While it may not always seem on the surface, the healthcare industry arguably has greater tech needs than any other industry in the modern world does. As the digital revolution has materialized and evolved, it’s introduced countless ways to make hospital management and patient care more efficient and effective. However, there are a number of significant challenges too. For just a few significant examples, consider the following:

  • Maintaining patient privacy ― We delved into the issues relating to patient privacy and security in modern healthcare in the previous article. The article outlines that 25 million patient records were compromised in software data breaches by the midpoint of 2019. This persistent problem can expose countless patient personal information, personal health records, and financial records.
  • Personnel and materials tracking ― To better provide patient care, healthcare-related industries are constantly growing: increase in staff, materials, and equipment. With this growth comes a need for better management from keeping tabs on employees to asset tracking hardware.
  • Managing health data ― This is another software concern, much like that of managing patient privacy. Here, however, we talk about more general data including patient plans, scheduling information, employee records, supplier communications. Today, all this information can be monitored in cohesive and unified systems, but it must be done in an organized and reliable manner.

These are but a few of the many challenges the modern healthcare industry faces when it comes to implementing technology. While it can seem at times as if technology will more or less take care of itself, the reality is that managing these concerns is an intricate process, involving numerous hardware and software considerations. To put it in the form of a single question ― Can a modern clinic track hardware, monitor operations, and secure data through one all-encompassing effort?

One way to answer this question is to turn to the Internet of Things, a solution that plays a significant role in medical facility management and maintenance. The IoT represents the fundamental reality of the tech world’s most modern hardware and software tools. It connects these tools so they communicate with one another and collaborate on operations. In practice, this might mean that a single medical device in a single room can communicate wirelessly with a hospital’s network to share updates that are automatically organized and protected in a secure data cloud. Reaching a point of such efficiency can be quite difficult, though.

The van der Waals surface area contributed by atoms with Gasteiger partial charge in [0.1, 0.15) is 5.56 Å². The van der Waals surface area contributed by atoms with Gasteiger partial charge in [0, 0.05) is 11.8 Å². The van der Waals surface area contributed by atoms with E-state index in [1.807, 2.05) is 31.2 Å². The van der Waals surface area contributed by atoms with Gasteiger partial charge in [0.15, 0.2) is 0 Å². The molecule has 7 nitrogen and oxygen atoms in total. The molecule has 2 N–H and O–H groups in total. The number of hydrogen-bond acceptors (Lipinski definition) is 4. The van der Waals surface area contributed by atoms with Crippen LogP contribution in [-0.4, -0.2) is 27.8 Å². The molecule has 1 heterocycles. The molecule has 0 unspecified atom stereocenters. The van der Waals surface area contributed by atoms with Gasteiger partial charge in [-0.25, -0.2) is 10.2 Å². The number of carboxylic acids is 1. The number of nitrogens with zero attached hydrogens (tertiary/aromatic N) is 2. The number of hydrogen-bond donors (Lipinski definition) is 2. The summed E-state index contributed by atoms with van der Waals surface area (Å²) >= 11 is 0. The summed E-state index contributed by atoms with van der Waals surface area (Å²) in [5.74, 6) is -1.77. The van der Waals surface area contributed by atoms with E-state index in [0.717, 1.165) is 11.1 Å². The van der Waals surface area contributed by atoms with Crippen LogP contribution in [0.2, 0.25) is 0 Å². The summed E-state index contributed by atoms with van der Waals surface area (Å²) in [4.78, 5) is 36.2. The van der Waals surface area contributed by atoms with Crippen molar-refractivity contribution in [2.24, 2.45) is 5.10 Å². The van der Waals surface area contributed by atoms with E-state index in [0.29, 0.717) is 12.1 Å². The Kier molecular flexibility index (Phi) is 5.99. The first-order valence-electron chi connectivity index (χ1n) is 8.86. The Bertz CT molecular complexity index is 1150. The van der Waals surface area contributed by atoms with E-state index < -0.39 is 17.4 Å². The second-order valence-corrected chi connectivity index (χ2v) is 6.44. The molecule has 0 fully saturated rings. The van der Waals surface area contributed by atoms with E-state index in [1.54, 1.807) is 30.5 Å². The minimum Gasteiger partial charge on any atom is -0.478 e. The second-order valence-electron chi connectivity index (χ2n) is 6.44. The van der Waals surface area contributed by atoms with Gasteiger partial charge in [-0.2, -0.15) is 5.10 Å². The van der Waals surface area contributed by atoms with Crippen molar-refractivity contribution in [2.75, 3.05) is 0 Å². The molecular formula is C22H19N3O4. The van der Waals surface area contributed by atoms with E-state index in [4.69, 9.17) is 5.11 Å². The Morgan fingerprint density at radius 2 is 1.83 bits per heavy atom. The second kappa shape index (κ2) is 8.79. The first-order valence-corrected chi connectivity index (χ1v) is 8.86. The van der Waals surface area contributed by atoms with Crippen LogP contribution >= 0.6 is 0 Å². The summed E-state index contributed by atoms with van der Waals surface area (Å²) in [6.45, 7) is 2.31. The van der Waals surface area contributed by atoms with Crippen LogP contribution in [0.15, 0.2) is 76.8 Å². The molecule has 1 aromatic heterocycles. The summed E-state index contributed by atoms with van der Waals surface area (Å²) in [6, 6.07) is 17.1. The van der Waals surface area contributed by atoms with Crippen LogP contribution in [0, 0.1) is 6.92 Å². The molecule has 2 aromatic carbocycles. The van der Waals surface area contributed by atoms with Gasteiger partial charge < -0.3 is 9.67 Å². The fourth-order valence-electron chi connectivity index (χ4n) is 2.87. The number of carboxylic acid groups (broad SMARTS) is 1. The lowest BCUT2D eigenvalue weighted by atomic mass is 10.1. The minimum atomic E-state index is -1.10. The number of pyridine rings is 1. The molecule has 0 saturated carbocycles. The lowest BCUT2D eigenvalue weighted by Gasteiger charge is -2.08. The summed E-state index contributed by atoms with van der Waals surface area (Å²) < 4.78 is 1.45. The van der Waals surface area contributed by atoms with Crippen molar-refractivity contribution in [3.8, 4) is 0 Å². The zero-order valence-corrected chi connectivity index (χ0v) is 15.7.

Plunware explored some of the limitations that keep healthcare facilities from reaching this point. In their article, Plunware identifies several problems: the difficulty of installing and maintaining IoT-connected beacons throughout facilities; the inadequacy of WiFi systems; and shortcomings in asset tracking. Basically, the equipment as it’s typically deployed today often can’t quite get the job done.

By focusing on Phunware’s central idea though ― to bring hardware and software together ― we can begin to see how a proper system can be devised to fully optimize modern technology within a busy modern healthcare facility. It could begin with steps like these:

Standardized CNC-Built Casing For Hardware ― CNC machining is being put to use for various purposes in healthcare, thanks in part to how versatile it is as a production method.

Fictiv explains this versatility by way of showcasing the different processes involved (milling, turning, electrical discharge machining, etc.), and makes clear that product orders are highly customizable. This has led to applications across the board, from the construction of medicine containers to the design of surgical implants. What links these applications is the wide-scale standardizations of design that CNC machining offers, and this same benefit could solve the aforementioned issue of installing and maintaining IoT-connected beacons. Essentially, hospitals could create universal storage mechanisms that would make it easier to stock facilities with beacons, and thus make those beacons more useful and reliable.

A Full Embrace of The Modern IoT ― With better, more broadly standardized storage and casing systems in place, healthcare facilities would be better able to fully embrace the various hardware involved in the modern Internet of Technology. More Bluetooth beacons, connected WiFi routers, and asset-tracking tags, throughout facilities, could spread the IoT out in as many ways as possible, and result in a more stable setup for logging and managing information accurately and in real time.

The Switch to 5G― As the aforementioned Phunware article pointed out, sometimes a WiFi network just doesn’t cut it for a healthcare facility. That is to say, even with more standardized approaches built in to accommodate the relevant hardware, the software isn’t always as strong or capable as it needs to be. This doesn’t mean healthcare facilities should abandon WiFi altogether by any means, but it is worth mentioning that emerging 5G networks could represent the solution that ties all of these points together. As ZDNet put it, the Internet of Things now involves an astounding amount of data, and next-generation wireless communications can play a key role in managing it. It’s difficult to talk in the most specific of terms just yet, with 5G only just beginning to make itself known. But it’s likely that 5G networks will provide the wireless capability to appropriately handle the information collected from improved hardware networks in healthcare facilities.

There’s more to the question of whether these solutions linking hardware and software can solve the problems hospitals face in connecting practices with effective and responsible data management. Effective implementation and management on the human level are also vital. However, the potential is there for significant improvements in these areas.